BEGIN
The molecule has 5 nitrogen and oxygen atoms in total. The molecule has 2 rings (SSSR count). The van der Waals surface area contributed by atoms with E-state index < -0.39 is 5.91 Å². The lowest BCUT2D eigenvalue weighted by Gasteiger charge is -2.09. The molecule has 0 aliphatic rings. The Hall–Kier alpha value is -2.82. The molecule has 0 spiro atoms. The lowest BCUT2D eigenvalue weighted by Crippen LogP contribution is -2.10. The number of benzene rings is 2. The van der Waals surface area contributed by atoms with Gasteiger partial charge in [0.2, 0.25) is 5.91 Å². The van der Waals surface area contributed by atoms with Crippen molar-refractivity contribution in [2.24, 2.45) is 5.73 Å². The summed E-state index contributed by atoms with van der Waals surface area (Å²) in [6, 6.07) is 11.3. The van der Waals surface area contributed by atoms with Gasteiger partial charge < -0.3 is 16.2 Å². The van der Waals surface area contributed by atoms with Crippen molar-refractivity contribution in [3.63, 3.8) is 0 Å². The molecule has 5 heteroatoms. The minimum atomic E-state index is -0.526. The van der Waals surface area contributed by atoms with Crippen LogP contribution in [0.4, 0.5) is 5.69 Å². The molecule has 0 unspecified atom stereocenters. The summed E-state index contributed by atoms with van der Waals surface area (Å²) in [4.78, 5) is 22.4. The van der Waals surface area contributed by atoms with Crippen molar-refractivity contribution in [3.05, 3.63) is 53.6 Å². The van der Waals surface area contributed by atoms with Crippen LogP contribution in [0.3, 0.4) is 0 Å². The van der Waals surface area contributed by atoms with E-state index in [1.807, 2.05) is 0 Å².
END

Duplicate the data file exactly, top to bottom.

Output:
The molecule has 5 nitrogen and oxygen atoms in total. The molecule has 2 rings (SSSR count). The van der Waals surface area contributed by atoms with E-state index < -0.39 is 5.91 Å². The lowest BCUT2D eigenvalue weighted by Gasteiger charge is -2.09. The molecule has 0 aliphatic rings. The Hall–Kier alpha value is -2.82. The molecule has 0 spiro atoms. The lowest BCUT2D eigenvalue weighted by Crippen LogP contribution is -2.10. The number of benzene rings is 2. The van der Waals surface area contributed by atoms with Gasteiger partial charge in [0.2, 0.25) is 5.91 Å². The van der Waals surface area contributed by atoms with Crippen molar-refractivity contribution in [2.24, 2.45) is 5.73 Å². The summed E-state index contributed by atoms with van der Waals surface area (Å²) in [6, 6.07) is 11.3. The van der Waals surface area contributed by atoms with Gasteiger partial charge < -0.3 is 16.2 Å². The van der Waals surface area contributed by atoms with Crippen molar-refractivity contribution in [3.63, 3.8) is 0 Å². The molecule has 5 heteroatoms. The minimum atomic E-state index is -0.526. The van der Waals surface area contributed by atoms with Crippen LogP contribution in [0.4, 0.5) is 5.69 Å². The molecule has 0 unspecified atom stereocenters. The summed E-state index contributed by atoms with van der Waals surface area (Å²) in [4.78, 5) is 22.4. The van der Waals surface area contributed by atoms with Crippen molar-refractivity contribution in [3.05, 3.63) is 53.6 Å². The van der Waals surface area contributed by atoms with Crippen LogP contribution in [0.3, 0.4) is 0 Å². The van der Waals surface area contributed by atoms with E-state index in [1.807, 2.05) is 0 Å².